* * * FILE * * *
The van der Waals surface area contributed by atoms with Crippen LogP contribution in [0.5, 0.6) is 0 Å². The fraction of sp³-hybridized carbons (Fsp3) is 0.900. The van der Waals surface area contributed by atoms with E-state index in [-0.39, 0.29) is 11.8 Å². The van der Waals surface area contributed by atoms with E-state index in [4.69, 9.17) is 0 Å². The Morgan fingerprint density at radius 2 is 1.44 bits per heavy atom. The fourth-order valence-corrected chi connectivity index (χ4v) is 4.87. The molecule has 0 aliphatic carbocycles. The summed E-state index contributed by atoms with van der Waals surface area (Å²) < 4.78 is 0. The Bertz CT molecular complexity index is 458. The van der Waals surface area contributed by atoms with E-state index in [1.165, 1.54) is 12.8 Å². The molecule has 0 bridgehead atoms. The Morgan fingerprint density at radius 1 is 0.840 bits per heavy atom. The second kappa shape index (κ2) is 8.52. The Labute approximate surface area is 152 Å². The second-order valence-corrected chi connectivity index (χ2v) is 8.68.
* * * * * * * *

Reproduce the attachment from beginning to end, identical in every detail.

The van der Waals surface area contributed by atoms with Crippen LogP contribution in [0.5, 0.6) is 0 Å². The fraction of sp³-hybridized carbons (Fsp3) is 0.900. The van der Waals surface area contributed by atoms with E-state index in [-0.39, 0.29) is 11.8 Å². The van der Waals surface area contributed by atoms with E-state index in [4.69, 9.17) is 0 Å². The Morgan fingerprint density at radius 2 is 1.44 bits per heavy atom. The fourth-order valence-corrected chi connectivity index (χ4v) is 4.87. The molecule has 0 aliphatic carbocycles. The summed E-state index contributed by atoms with van der Waals surface area (Å²) < 4.78 is 0. The Bertz CT molecular complexity index is 458. The van der Waals surface area contributed by atoms with E-state index in [1.165, 1.54) is 12.8 Å². The molecule has 0 bridgehead atoms. The Morgan fingerprint density at radius 1 is 0.840 bits per heavy atom. The second kappa shape index (κ2) is 8.52. The Labute approximate surface area is 152 Å². The second-order valence-corrected chi connectivity index (χ2v) is 8.68.